If you don’t get a job at one of 4 or 5 elite agencies, you have failed.
Didn’t get an interview at Wieden? You suck, obviously. Goodby sent your book back? F minus for you. You spent all that money, and all those long nights working on a book. And what did you get in return? A subpar career.
And you kind of believe it, don’t you?
It’s hard not to. Certain shops are in the books more often than others. They get more press. More of their spots run during primetime. So if you start to believe the lie, it’s understandable. But that doesn’t make it any less of a lie.
The agencies change from year to year. When I graduated, Crispin wasn’t the shop everyone prayed would hire them. Cliff Freeman was. Twenty years ago, it was probably Ammirati & Puris.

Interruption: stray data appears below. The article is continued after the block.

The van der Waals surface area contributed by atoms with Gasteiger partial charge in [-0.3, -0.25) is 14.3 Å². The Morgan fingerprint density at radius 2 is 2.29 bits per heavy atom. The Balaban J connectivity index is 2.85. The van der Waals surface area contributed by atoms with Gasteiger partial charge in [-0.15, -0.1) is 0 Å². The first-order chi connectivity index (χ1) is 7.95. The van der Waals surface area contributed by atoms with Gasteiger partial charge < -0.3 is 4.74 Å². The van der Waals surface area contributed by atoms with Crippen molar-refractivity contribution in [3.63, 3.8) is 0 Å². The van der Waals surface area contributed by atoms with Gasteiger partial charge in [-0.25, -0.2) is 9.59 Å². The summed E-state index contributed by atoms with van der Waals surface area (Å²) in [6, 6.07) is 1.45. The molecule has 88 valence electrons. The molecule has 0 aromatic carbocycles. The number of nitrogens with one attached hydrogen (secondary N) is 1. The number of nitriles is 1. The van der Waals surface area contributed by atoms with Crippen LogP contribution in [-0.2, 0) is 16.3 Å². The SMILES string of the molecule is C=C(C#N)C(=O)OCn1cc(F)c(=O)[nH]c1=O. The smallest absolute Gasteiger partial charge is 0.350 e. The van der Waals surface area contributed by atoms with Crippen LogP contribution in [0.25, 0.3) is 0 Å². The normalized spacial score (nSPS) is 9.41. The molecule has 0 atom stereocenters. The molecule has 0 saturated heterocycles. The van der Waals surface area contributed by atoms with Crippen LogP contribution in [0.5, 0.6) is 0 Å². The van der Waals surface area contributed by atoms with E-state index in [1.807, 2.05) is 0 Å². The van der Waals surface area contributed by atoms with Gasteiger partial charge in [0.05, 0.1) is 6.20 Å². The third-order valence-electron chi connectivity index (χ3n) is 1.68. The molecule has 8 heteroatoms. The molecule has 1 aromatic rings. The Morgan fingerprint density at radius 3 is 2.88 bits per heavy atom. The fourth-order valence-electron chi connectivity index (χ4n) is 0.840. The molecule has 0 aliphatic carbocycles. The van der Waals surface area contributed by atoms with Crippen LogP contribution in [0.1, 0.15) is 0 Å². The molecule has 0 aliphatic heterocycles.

But this lie ignores two truths:
- What creative director you work for usually matters more than what agency you work for. (Personally, I’d rather work under Ty Montague at J. Walter Thompson, than do product brochures at Goodby.)
- There are great, creatively driven, career-building shops everywhere. Check out Push in Orlando. Firehouse in Dallas. Wexley School for Girls in Seattle. Zig in Chicago. Richter7 in Salt Lake City. Walrus and Toy in New York. The most recent issue of How has a great write-up on Shine in Madison, Wisconsin. If I were looking for a job, it’s one agency I’d definitely check out. And they're not all boutiques. Publicis in Seattle, Hill Holliday in Boston, and Y&R Chicago all do great work. (That last one may seem like a brazen plug, but check out the work.)
What “unknowns” have you guys been digging?